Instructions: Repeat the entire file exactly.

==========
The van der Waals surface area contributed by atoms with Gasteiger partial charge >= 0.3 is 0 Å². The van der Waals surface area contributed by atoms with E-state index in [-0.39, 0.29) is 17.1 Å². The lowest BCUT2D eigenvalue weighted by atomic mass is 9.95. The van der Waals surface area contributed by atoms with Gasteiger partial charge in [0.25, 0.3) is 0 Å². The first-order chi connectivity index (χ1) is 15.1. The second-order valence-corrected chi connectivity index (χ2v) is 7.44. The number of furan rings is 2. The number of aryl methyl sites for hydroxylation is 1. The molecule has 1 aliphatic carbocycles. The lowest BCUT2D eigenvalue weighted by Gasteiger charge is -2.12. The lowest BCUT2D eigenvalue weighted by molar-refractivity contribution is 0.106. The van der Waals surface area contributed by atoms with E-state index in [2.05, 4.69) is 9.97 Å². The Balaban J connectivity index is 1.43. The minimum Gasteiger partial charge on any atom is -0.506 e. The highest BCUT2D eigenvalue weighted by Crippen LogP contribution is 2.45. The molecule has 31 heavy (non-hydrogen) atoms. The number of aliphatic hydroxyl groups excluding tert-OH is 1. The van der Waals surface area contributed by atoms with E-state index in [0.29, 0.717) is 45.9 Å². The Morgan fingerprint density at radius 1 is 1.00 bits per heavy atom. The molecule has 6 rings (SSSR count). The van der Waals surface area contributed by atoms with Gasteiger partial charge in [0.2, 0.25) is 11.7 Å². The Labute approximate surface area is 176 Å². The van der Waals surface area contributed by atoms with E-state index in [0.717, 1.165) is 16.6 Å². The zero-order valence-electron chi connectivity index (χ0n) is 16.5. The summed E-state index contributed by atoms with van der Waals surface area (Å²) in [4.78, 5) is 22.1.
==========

The van der Waals surface area contributed by atoms with Gasteiger partial charge >= 0.3 is 0 Å². The van der Waals surface area contributed by atoms with E-state index in [-0.39, 0.29) is 17.1 Å². The lowest BCUT2D eigenvalue weighted by atomic mass is 9.95. The van der Waals surface area contributed by atoms with Gasteiger partial charge in [0.25, 0.3) is 0 Å². The first-order chi connectivity index (χ1) is 15.1. The second-order valence-corrected chi connectivity index (χ2v) is 7.44. The number of furan rings is 2. The number of aryl methyl sites for hydroxylation is 1. The molecule has 1 aliphatic carbocycles. The lowest BCUT2D eigenvalue weighted by Gasteiger charge is -2.12. The lowest BCUT2D eigenvalue weighted by molar-refractivity contribution is 0.106. The van der Waals surface area contributed by atoms with E-state index in [2.05, 4.69) is 9.97 Å². The Balaban J connectivity index is 1.43. The minimum Gasteiger partial charge on any atom is -0.506 e. The highest BCUT2D eigenvalue weighted by Crippen LogP contribution is 2.45. The molecule has 31 heavy (non-hydrogen) atoms. The number of aliphatic hydroxyl groups excluding tert-OH is 1. The van der Waals surface area contributed by atoms with E-state index in [0.29, 0.717) is 45.9 Å². The Morgan fingerprint density at radius 1 is 1.00 bits per heavy atom. The molecule has 6 rings (SSSR count). The van der Waals surface area contributed by atoms with Gasteiger partial charge in [0.2, 0.25) is 11.7 Å². The Labute approximate surface area is 176 Å². The van der Waals surface area contributed by atoms with E-state index in [0.717, 1.165) is 16.6 Å². The zero-order valence-electron chi connectivity index (χ0n) is 16.5. The summed E-state index contributed by atoms with van der Waals surface area (Å²) in [4.78, 5) is 22.1.